South Dakotans are voting on whether to legalize medical and recreational marijuana (Initiated Measure 26 and Amendment A), but 2020 House Bill 1008, passed last March, already allows South Dakota farmers to grow industrial hemp. Foot-dragging by Governor Kristi Noem (too busy, of course, planning fireworks for Donald and campaign trips for herself) and slow work from the Trump swamp kept farmers from planting hemp this year, but the USDA last week finally approved South Dakota’s plan for regulating hemp.
Representative and agriculturalist Oren Lesmeister (D-28A/Parade), who pushed hard for the governor to get over her paranoia and give farmers the freedom to make their own economic choices, is happy as a grasshopper in August:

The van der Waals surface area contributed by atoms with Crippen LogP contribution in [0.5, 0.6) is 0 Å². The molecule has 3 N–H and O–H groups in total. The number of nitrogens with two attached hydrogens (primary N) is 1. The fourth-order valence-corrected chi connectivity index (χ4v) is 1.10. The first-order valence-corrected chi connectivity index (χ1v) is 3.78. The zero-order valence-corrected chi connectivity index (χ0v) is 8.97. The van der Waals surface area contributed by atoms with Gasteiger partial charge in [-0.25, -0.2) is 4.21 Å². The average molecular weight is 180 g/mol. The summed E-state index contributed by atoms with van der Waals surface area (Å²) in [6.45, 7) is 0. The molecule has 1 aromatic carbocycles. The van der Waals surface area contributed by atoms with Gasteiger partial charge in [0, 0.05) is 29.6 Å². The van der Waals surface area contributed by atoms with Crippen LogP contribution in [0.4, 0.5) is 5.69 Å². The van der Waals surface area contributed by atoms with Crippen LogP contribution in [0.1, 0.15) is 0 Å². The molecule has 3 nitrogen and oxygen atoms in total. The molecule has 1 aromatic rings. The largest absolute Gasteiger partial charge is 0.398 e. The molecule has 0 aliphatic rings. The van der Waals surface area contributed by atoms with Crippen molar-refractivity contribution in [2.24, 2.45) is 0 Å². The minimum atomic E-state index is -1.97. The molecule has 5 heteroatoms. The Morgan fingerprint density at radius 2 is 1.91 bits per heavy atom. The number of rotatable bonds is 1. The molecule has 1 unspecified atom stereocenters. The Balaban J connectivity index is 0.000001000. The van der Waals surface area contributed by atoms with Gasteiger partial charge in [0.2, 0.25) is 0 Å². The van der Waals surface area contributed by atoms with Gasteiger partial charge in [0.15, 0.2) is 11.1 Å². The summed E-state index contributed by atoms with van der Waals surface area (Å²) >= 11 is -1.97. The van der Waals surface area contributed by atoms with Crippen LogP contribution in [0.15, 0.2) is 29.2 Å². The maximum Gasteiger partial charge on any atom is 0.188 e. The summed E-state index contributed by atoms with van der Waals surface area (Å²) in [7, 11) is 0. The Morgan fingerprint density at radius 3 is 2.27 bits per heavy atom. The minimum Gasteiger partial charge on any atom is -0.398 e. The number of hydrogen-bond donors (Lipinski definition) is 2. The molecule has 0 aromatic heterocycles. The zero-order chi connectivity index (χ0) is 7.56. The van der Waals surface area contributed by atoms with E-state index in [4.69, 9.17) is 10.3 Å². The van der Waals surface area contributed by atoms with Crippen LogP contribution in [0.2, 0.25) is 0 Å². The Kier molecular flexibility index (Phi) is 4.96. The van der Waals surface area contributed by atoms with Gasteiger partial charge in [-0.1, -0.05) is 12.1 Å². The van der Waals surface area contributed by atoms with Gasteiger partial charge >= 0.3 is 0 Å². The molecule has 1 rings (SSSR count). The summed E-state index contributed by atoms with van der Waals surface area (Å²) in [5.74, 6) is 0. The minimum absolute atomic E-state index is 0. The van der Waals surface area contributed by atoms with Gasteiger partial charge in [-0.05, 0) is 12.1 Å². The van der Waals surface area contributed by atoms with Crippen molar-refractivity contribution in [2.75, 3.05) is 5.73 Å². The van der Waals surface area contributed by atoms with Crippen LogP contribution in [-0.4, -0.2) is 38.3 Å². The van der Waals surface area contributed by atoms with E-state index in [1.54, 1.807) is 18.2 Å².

“This is exciting news for South Dakota,” Lesmeister, a Dupree Democrat, said after the Friday announcement. “This is what I have been waiting and battling for, is to see producers and processors of industrial hemp in South Dakota.”
…“Finally getting closer to the finish line, the ride has been long, but very rewarding. I have met people and seen places that I would have never gone to if it wasn’t for hemp,” the rancher said. “I am so exited to attend my second hemp production and informational meeting in Chamberlain next weekend that all I can do is smile” [Bob Mercer, “As S.D. Agencies Get Rules Ready, Lawmaker Praises Approval of Industrial Hemp Plan,” KELO-TV, 2020.10.17].
The Chamberlain meeting to which Rep. Lesmeister refers is the “Morning for Hemp in the Missouri River Valley” meeting at the AmericInn this Saturday, October 24, from 11:00 a.m. to 3:30 p.m. Tickets are free, as, apparently, is lunch from Chubby’s. Rep. Lesmeister will be speaking along with some other legislators, Doane University experts, and producers from Nebraska and Colorado. Organizers held a similar hemp forum in Fort Pierre on August 29.
If you attend, wear a mask… which one can make from hemp.